Health Minister Jens Spahn told reporters in Berlin on Tuesday he “welcomed” German media reports that said EMA would finalize its approval process of the Pfizer-BioNTech coronavirus vaccine by Dec. 23, instead of at a Dec. 29 meeting.
“Our goal is an approval before Christmas,” Spahn said. “We want to still start vaccinating this year.”
Spahn would not say from whom he had received the confirmation and the EMA could not immediately be reached for comment on exactly when it would release its findings on the approval process.
MOSCOW — Vaccination against COVID-19 with the Russian-developed Sputnik V vaccine has started in all Russian regions, Russian authorities said Tuesday.
President Vladimir Putin ordered the government to start “large-scale” vaccination in Russia two weeks ago, even though the Sputnik V vaccine is still undergoing advanced studies needed to ensure its safety and effectiveness. The shots have been offered to medical workers for several months even though the vaccine was still in the middle of late-stage trials, and over 150,000 people in Russia have already been vaccinated, according to its developers.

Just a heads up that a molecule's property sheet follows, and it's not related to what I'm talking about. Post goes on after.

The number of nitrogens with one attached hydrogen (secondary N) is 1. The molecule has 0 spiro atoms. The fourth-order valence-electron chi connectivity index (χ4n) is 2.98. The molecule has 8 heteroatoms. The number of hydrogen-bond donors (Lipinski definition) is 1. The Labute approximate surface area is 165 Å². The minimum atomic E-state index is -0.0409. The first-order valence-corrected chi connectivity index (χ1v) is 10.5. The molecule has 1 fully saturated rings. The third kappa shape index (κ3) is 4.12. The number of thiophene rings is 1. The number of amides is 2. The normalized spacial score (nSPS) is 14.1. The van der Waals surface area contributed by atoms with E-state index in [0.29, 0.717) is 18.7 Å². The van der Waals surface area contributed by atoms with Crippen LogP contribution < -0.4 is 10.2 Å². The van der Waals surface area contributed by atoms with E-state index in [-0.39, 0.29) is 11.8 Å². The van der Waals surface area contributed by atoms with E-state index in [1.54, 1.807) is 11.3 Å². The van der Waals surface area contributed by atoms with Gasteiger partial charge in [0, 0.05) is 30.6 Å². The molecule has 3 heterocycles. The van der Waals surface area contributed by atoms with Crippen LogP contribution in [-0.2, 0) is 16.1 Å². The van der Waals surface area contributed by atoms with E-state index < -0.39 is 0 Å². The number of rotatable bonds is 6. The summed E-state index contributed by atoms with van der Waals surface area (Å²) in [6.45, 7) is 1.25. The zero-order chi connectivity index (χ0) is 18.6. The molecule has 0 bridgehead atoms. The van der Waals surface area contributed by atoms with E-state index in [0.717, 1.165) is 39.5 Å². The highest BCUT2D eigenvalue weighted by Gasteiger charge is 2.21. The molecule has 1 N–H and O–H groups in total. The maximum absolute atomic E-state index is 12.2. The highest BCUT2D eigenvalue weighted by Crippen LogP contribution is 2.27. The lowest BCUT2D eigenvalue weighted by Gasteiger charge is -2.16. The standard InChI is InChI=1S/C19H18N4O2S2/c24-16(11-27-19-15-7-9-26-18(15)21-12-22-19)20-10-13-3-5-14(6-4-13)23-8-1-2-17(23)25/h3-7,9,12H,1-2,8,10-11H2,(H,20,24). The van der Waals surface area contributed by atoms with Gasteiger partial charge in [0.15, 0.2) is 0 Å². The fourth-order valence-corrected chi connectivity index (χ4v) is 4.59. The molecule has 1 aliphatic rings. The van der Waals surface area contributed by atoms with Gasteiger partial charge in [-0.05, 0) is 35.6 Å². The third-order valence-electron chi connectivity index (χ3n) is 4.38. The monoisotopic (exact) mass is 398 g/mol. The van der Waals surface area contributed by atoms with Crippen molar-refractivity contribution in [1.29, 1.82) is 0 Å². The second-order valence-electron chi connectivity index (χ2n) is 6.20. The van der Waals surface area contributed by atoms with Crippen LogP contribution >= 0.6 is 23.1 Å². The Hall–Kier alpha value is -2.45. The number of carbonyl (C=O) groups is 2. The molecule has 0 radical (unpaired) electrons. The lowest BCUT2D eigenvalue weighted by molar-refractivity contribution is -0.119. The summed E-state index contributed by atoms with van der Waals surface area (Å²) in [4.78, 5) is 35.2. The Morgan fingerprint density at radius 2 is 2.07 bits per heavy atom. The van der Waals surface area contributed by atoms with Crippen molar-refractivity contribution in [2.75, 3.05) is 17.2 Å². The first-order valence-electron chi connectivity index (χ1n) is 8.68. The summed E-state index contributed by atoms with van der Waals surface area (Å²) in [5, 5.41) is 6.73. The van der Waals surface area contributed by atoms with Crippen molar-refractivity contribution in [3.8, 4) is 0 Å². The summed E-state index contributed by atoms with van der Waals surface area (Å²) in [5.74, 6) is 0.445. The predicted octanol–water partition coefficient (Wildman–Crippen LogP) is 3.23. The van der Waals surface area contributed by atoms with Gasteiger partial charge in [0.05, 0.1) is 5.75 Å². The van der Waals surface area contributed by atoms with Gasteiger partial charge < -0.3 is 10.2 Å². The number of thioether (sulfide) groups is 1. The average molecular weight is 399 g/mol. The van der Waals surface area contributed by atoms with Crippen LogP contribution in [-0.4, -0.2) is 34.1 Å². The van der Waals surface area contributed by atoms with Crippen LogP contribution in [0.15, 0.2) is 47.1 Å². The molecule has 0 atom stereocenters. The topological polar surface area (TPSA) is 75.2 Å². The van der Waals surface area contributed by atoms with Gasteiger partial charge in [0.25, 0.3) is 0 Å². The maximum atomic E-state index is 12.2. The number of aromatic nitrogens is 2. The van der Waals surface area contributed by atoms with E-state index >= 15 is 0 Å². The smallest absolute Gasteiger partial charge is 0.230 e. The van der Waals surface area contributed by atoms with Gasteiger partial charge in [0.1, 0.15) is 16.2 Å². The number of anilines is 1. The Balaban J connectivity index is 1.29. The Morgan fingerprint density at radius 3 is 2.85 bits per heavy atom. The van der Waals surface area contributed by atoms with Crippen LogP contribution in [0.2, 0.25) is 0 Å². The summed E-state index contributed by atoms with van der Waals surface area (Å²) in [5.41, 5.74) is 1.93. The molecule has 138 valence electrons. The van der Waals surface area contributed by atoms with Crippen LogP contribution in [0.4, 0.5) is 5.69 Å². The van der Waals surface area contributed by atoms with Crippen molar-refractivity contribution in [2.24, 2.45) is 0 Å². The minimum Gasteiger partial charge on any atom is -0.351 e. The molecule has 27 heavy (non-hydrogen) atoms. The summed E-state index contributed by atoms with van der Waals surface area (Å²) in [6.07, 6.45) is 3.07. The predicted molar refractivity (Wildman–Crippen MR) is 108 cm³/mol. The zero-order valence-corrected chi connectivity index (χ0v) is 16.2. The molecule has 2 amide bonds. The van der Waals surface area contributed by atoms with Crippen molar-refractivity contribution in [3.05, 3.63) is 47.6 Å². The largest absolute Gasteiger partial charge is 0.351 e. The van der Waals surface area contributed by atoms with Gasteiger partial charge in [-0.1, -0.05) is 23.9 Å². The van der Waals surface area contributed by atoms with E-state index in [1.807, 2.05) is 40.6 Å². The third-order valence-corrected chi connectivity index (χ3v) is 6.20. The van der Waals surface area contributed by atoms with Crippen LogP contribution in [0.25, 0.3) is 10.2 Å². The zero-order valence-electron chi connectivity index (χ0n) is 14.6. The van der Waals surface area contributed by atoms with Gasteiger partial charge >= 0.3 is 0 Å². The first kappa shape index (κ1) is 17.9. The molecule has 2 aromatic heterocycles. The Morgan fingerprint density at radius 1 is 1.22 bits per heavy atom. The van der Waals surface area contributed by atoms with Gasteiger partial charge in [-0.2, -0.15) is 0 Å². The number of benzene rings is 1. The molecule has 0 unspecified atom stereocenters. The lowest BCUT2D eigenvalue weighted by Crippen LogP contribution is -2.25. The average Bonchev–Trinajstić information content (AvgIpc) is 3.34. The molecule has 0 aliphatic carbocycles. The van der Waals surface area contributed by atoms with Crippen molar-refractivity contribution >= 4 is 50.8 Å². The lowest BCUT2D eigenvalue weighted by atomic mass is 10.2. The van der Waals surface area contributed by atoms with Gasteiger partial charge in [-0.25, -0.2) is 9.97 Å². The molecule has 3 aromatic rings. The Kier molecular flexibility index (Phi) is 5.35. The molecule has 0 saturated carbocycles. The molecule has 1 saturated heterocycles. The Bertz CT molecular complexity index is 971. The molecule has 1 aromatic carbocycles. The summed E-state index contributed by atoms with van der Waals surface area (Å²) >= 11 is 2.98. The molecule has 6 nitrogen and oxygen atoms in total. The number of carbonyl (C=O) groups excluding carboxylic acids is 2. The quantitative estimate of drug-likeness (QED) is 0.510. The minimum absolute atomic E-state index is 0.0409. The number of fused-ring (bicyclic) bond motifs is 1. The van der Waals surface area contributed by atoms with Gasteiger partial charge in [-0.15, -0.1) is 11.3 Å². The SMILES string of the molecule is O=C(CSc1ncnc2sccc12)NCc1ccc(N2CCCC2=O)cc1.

Health Minister Mikhail Murashko said Tuesday the vaccine has been delivered to all Russian regions, and the shots are being administered in over 1,200 medical facilities across the country. Medical workers, teachers and social workers are the first in line to get the shots.
Russia’s state coronavirus task force has reported over 2.7 million confirmed cases in the pandemic and nearly 48,000 deaths. The Russian Sputnik V vaccine received regulatory approval in August in a move that drew international criticism, as by that time the shots had only been tested on a few dozen people.
BRUSSELS — The Belgian cities of Brugge and Knokke-Heist are planning to introduce checks on shoppers coming from the neighboring Netherlands to avoid a scramble in their streets during the festive season.
After the Dutch government announced Monday a tough five-week lockdown comprising the closure of nonessential shops until Jan. 19, the cities close to the Netherlands border are expecting a big influx of Dutch shoppers.
“Just like the Belgians, the Dutch will want to do their Christmas shopping,” Brugge mayor Dirk De Fauw was quoted as saying Tuesday by local broadcaster RTBF. “We’ll have to be on our guard.”
In the coastal resort of Knokke-Heist, local authorities said police and stewards will manage traffic in shopping street and could close access roads to the town well-known for its endless sandy beach as they don’t have the authority to shut down the border.